The one thing I have in mind, however, is something I’ve felt differently about at different times in my life: how to confront difficulty, be it unwelcome thoughts, emotions or people. In our era, we absorb the idea that we should confront these head-on; that to ignore them or to bury them deep down only leads to more pain and difficulty later on, when they inevitably bubble up again.
For a long time, I shared this view. If someone I knew had wronged me, I’d work myself into a mental lather about how to discuss it with them, how to confront it. Or, even more likely, bide my time as my mind simmered with resentment, building whatever initial (and maybe unintended) slight had occurred into something much bigger by the time I was finally willing to talk about it.
Montaigne’s writing, four and a half centuries ago, tells us this was as much on the minds of he and his contemporaries as ours, and that he didn’t have a solution for it either. Which, perhaps, meant there was no solution at all and the best advice, he writes, is this: “Don’t bother your head about it.”
What does that mean? It’s hard to simply forget things, Montaigne concedes — especially when the pain is acute and you’re focused on whatever (or whoever) is causing you pain. But distraction, bit by bit, can help. “A painful notion takes hold of me; I find it quicker to change it than to subdue it,” he writes in one of his essays. “I substitute a contrary one for it, or, if I cannot, at all events a different one. Variation always solaces, dissolves, and dissipates. If I cannot combat it, I escape it; and in fleeing I dodge, I am tricky.”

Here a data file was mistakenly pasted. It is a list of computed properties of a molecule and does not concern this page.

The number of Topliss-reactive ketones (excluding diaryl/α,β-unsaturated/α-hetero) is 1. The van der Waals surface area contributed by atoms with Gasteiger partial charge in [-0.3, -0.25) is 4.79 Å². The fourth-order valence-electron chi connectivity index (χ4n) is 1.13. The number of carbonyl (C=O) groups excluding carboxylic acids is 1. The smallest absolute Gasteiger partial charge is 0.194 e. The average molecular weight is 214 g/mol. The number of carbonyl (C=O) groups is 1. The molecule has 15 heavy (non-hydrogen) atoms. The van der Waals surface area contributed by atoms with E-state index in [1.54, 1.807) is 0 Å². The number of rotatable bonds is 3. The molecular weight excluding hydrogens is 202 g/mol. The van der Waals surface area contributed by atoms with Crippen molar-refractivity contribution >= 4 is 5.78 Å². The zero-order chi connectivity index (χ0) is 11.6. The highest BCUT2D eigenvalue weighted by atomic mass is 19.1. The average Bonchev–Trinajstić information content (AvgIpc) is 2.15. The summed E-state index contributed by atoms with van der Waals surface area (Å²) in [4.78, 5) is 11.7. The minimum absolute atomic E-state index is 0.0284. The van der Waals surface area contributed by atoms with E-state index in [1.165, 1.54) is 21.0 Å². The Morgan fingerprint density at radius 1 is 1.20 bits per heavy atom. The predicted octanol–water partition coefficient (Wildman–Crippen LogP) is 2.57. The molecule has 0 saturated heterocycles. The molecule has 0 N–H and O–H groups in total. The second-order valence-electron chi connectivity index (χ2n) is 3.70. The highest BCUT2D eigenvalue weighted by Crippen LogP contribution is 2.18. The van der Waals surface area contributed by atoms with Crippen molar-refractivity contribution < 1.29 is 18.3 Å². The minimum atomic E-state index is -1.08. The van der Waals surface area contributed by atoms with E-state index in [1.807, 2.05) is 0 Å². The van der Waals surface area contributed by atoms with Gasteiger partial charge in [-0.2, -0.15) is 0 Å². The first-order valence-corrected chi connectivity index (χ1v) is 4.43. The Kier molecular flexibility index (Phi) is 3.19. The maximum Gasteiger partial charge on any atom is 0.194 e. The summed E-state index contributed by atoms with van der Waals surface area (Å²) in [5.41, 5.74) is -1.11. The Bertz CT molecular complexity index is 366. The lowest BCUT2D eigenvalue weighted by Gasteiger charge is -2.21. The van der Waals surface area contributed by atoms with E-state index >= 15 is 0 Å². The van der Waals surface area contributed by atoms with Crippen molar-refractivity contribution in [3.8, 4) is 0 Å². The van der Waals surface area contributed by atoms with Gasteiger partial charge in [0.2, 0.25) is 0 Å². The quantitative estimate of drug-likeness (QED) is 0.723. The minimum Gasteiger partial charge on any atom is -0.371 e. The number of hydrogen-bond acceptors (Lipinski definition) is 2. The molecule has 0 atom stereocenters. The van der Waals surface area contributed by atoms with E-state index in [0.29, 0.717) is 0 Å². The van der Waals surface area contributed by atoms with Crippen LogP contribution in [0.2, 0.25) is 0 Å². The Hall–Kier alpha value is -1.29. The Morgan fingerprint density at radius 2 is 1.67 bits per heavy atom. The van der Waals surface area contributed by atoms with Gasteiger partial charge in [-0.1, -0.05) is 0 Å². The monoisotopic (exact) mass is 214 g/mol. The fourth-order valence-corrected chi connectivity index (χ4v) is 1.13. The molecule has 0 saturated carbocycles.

Montaigne came up with this approach serendipitously, Bakewell tells us, when he was trying to comfort a woman he knew back in the 1560s, whose husband had recently died:
He first considered the more usual philosophical methods: reminding her that nothing can be gained from lamentation, or persuading her that she might never have met her husband anyway. But he settled on a different trick: “very gently deflecting our talk and diverting it bit by bit to subjects nearby, then a little more remote.” The widow seemed to pay little attention at first, but in the end the other subjects caught her interest. Thus, without her realizing what was happening, he wrote, “I imperceptibly stole away from her this painful thought and kept her in good spirits and entirely soothed for as long as I was there.” He admitted that this did not go to the root of her grief, but it got her through an immediate crisis, and presumably allowed time to begin its own natural work.